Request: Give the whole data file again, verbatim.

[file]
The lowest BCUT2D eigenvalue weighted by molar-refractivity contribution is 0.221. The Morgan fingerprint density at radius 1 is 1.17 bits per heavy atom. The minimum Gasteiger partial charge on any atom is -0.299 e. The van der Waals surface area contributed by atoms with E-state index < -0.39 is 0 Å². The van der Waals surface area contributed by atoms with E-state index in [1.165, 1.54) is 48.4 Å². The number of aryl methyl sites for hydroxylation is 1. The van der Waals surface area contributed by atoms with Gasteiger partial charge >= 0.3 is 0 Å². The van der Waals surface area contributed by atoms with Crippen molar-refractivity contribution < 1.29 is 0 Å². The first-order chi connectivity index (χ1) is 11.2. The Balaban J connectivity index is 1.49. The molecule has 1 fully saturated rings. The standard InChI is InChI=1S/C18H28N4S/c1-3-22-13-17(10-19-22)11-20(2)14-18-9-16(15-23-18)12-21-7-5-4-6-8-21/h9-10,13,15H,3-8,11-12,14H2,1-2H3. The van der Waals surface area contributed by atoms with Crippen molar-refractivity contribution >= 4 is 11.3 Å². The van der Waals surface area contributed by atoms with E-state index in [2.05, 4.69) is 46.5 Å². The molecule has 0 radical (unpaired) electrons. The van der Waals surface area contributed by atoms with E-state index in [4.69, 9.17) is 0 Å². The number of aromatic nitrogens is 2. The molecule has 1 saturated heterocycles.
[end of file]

The lowest BCUT2D eigenvalue weighted by molar-refractivity contribution is 0.221. The Morgan fingerprint density at radius 1 is 1.17 bits per heavy atom. The minimum Gasteiger partial charge on any atom is -0.299 e. The van der Waals surface area contributed by atoms with E-state index < -0.39 is 0 Å². The van der Waals surface area contributed by atoms with E-state index in [1.165, 1.54) is 48.4 Å². The number of aryl methyl sites for hydroxylation is 1. The van der Waals surface area contributed by atoms with Gasteiger partial charge >= 0.3 is 0 Å². The van der Waals surface area contributed by atoms with Crippen molar-refractivity contribution < 1.29 is 0 Å². The first-order chi connectivity index (χ1) is 11.2. The Balaban J connectivity index is 1.49. The molecule has 1 fully saturated rings. The standard InChI is InChI=1S/C18H28N4S/c1-3-22-13-17(10-19-22)11-20(2)14-18-9-16(15-23-18)12-21-7-5-4-6-8-21/h9-10,13,15H,3-8,11-12,14H2,1-2H3. The van der Waals surface area contributed by atoms with Crippen molar-refractivity contribution >= 4 is 11.3 Å². The van der Waals surface area contributed by atoms with E-state index in [2.05, 4.69) is 46.5 Å². The molecule has 0 radical (unpaired) electrons. The van der Waals surface area contributed by atoms with E-state index in [4.69, 9.17) is 0 Å². The number of aromatic nitrogens is 2. The molecule has 1 saturated heterocycles.